- Sophie Maes
In today’s global marketplace, businesses increasingly operate on a regional or international scale. As a result, employees are often sent from one country to another on temporary projects or assignments. However, some legal issues may arise when sending employees abroad, even if only temporarily. The article identifies those issues and offers best practice advice that is based on private practice experience of almost 15 years in employment and global mobility issues and studies of case law and jurisprudence with regard to global mobility. When setting up global mobility strategies, HR professionals should carefully consider the following key principles.
Have a look at the overall picture
International assignments are often merely set up from a tax and payroll perspective. However, HR professionals should also consider the employment law consequences which are often neglected. As will be explained below, in many countries, local minimum terms and conditions must be respected even if the contract is governed by the laws of another jurisdiction. Also, immigration requirements may have an impact on how the assignment should be structured. International assignments must, therefore, be carefully prepared and considered from all angles: immigration, taxes, social security, employment law and finally occupational pensions, which often require ad hoc solutions.
Have a global mobility policy in place
It is strongly recommended to have a global mobility policy in place, particularly if many expatriates are sent from one country to another. The policy should explain the principles that apply during the assignment and ideally make a distinction between different types of assignments such as:
- Business trips.
- Short-term assignments up to two years.
- Long-term assignments of between two and five years.
- Expatriation followed by local employment.
Each type of assignment should list the terms and conditions that apply during the assignment. Having such rules in place will make life easier for every party involved, in particular in case of disputes. Of course, when implementing such policy, HR professionals should also consider the local requirements in both the home country and the host country and sometimes tailor-made solutions need to be worked out.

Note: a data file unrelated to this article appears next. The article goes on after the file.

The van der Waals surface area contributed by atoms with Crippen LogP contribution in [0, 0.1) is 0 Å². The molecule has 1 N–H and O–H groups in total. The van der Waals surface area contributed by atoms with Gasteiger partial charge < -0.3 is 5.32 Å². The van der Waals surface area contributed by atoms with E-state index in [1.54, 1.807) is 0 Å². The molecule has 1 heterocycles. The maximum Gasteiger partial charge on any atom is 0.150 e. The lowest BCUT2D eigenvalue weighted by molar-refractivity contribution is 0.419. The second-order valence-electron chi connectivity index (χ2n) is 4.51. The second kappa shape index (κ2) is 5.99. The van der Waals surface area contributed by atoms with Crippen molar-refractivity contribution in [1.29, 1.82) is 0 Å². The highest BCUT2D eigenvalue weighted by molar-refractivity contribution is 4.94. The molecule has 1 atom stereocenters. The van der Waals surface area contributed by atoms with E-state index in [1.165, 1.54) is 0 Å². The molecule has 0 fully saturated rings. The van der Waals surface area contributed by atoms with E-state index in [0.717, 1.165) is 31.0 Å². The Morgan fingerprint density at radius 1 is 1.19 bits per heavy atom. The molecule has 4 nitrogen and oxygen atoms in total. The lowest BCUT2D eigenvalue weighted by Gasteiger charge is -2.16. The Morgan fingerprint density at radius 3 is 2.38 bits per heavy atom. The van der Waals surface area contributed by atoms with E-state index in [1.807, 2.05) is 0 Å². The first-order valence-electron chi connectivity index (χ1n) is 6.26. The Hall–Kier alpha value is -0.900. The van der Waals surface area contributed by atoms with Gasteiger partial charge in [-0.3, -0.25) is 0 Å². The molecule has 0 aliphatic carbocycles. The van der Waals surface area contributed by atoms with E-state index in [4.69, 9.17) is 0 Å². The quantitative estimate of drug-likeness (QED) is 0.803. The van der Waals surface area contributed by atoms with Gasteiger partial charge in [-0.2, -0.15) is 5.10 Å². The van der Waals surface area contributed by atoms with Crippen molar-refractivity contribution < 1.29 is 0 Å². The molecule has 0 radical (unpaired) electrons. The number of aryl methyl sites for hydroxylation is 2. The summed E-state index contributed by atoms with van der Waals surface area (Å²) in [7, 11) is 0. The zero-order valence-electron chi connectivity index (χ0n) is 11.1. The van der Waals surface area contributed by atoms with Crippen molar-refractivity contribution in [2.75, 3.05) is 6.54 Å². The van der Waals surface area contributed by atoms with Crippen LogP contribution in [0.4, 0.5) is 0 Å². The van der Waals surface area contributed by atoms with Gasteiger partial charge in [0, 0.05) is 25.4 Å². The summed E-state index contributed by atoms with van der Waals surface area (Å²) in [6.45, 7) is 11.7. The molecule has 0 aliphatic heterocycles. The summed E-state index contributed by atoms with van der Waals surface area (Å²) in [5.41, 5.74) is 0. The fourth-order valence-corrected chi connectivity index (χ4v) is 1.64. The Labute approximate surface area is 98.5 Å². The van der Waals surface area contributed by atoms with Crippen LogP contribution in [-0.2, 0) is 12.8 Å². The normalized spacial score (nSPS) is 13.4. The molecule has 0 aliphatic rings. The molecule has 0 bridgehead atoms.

Check the immigration requirements
When preparing an international assignment, the first step is to look at the relevant immigration requirements. Indeed, without the appropriate work permit, visa and/or residence permit the employee will not be able to work in the host country. When preparing an immigration strategy, timing to secure the necessary authorizations should be carefully considered since significant differences exist between the various countries. Further, local practices of embassies and consulates should be scrutinized in advance to avoid unpleasant surprises. Following are some of the immigration rules in place:
In some countries (such as India, Russia, Colombia, etc.), the employer must have a local presence (at least a branch, subsidiary or local representative) to obtain a work permit for the employee. If not, the employee will only be granted a business visa which will not allow him or her to undertake any significant activities. In addition, the employee may also be required to have a local employment contract. Needless to say such immigration requirements have an impact on all other aspects of the international assignment (applicable employment law, social security, taxes and occupational pensions) and should be considered first.
In Europe, EEA nationals do not need a work permit to work in another member state. However, some EEA member states still require Romanian and Bulgarian nationals to have a work permit until 31 December 2013. Non-EEA nationals need prior authorization to work in Europe. Work permits are still a national matter, meaning that a separate work permit is needed for each member state where the employee will work. Exemptions may exist but this should be checked for each member state separately. For example, some member states provide for exemptions for short-term assignments/business travel. Special rules may also apply for intra-group assignments.